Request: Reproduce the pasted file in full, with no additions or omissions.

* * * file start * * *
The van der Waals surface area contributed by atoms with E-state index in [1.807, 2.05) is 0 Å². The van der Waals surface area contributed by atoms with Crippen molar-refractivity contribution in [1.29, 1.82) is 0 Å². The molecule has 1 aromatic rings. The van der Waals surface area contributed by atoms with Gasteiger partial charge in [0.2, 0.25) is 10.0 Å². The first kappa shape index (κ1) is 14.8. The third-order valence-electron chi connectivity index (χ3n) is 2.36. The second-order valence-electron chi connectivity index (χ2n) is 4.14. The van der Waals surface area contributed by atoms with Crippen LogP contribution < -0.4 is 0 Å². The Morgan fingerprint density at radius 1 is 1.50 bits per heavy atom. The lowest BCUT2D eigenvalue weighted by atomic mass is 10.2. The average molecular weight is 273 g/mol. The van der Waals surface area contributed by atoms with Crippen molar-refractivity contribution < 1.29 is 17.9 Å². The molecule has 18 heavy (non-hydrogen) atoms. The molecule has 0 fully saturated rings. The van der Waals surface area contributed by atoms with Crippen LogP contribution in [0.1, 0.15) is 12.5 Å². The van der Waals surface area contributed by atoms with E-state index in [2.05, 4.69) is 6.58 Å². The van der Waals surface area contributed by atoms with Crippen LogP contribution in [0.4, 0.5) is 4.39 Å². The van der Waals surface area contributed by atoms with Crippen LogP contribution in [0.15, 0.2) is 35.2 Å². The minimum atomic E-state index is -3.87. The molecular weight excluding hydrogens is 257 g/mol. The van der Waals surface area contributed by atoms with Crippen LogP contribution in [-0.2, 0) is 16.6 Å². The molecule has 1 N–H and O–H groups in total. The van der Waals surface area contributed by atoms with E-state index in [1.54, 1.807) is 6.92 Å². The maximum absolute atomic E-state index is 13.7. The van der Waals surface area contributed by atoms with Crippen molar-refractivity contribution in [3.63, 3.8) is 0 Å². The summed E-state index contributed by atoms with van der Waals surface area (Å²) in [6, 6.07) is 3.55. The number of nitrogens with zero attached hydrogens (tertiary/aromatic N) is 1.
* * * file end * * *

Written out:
The van der Waals surface area contributed by atoms with E-state index in [1.807, 2.05) is 0 Å². The van der Waals surface area contributed by atoms with Crippen molar-refractivity contribution in [1.29, 1.82) is 0 Å². The molecule has 1 aromatic rings. The van der Waals surface area contributed by atoms with Gasteiger partial charge in [0.2, 0.25) is 10.0 Å². The first kappa shape index (κ1) is 14.8. The third-order valence-electron chi connectivity index (χ3n) is 2.36. The second-order valence-electron chi connectivity index (χ2n) is 4.14. The van der Waals surface area contributed by atoms with Crippen LogP contribution < -0.4 is 0 Å². The Morgan fingerprint density at radius 1 is 1.50 bits per heavy atom. The lowest BCUT2D eigenvalue weighted by atomic mass is 10.2. The average molecular weight is 273 g/mol. The van der Waals surface area contributed by atoms with Crippen molar-refractivity contribution < 1.29 is 17.9 Å². The molecule has 18 heavy (non-hydrogen) atoms. The molecule has 0 fully saturated rings. The van der Waals surface area contributed by atoms with Crippen LogP contribution in [0.1, 0.15) is 12.5 Å². The van der Waals surface area contributed by atoms with E-state index in [2.05, 4.69) is 6.58 Å². The van der Waals surface area contributed by atoms with Crippen LogP contribution in [0.4, 0.5) is 4.39 Å². The van der Waals surface area contributed by atoms with Crippen LogP contribution in [0.15, 0.2) is 35.2 Å². The minimum atomic E-state index is -3.87. The molecular weight excluding hydrogens is 257 g/mol. The van der Waals surface area contributed by atoms with Crippen LogP contribution in [-0.2, 0) is 16.6 Å². The molecule has 1 N–H and O–H groups in total. The van der Waals surface area contributed by atoms with E-state index in [1.54, 1.807) is 6.92 Å². The maximum absolute atomic E-state index is 13.7. The van der Waals surface area contributed by atoms with Crippen molar-refractivity contribution in [3.63, 3.8) is 0 Å². The summed E-state index contributed by atoms with van der Waals surface area (Å²) in [6, 6.07) is 3.55. The number of nitrogens with zero attached hydrogens (tertiary/aromatic N) is 1.